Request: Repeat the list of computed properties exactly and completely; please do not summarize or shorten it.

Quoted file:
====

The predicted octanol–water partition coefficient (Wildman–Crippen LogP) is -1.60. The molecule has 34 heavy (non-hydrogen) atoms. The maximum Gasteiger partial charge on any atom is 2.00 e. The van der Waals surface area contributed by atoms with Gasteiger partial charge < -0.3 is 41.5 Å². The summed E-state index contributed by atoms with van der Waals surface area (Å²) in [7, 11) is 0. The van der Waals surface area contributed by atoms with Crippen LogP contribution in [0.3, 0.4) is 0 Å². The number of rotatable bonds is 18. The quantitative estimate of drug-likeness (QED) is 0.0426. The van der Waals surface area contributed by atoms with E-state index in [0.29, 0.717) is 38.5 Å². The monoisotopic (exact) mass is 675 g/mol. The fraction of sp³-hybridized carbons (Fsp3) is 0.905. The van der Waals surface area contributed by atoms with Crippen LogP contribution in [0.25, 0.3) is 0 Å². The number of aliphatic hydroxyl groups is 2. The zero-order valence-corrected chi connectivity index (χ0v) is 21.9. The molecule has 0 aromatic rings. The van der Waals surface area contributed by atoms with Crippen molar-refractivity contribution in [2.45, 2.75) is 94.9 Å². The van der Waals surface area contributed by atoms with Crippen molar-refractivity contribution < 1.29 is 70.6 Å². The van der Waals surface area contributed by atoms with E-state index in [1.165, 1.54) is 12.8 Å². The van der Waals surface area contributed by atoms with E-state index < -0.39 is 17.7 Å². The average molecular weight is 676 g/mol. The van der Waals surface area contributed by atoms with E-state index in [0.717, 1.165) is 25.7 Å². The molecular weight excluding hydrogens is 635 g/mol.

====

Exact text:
The predicted octanol–water partition coefficient (Wildman–Crippen LogP) is -1.60. The molecule has 34 heavy (non-hydrogen) atoms. The maximum Gasteiger partial charge on any atom is 2.00 e. The van der Waals surface area contributed by atoms with Gasteiger partial charge < -0.3 is 41.5 Å². The summed E-state index contributed by atoms with van der Waals surface area (Å²) in [7, 11) is 0. The van der Waals surface area contributed by atoms with Crippen LogP contribution in [0.3, 0.4) is 0 Å². The number of rotatable bonds is 18. The quantitative estimate of drug-likeness (QED) is 0.0426. The van der Waals surface area contributed by atoms with E-state index in [0.29, 0.717) is 38.5 Å². The monoisotopic (exact) mass is 675 g/mol. The fraction of sp³-hybridized carbons (Fsp3) is 0.905. The van der Waals surface area contributed by atoms with Crippen LogP contribution in [0.25, 0.3) is 0 Å². The number of aliphatic hydroxyl groups is 2. The zero-order valence-corrected chi connectivity index (χ0v) is 21.9. The molecule has 0 aromatic rings. The van der Waals surface area contributed by atoms with Crippen molar-refractivity contribution in [2.45, 2.75) is 94.9 Å². The van der Waals surface area contributed by atoms with Crippen molar-refractivity contribution < 1.29 is 70.6 Å². The van der Waals surface area contributed by atoms with E-state index in [1.165, 1.54) is 12.8 Å². The van der Waals surface area contributed by atoms with E-state index < -0.39 is 17.7 Å². The average molecular weight is 676 g/mol. The van der Waals surface area contributed by atoms with E-state index in [0.717, 1.165) is 25.7 Å². The molecular weight excluding hydrogens is 635 g/mol.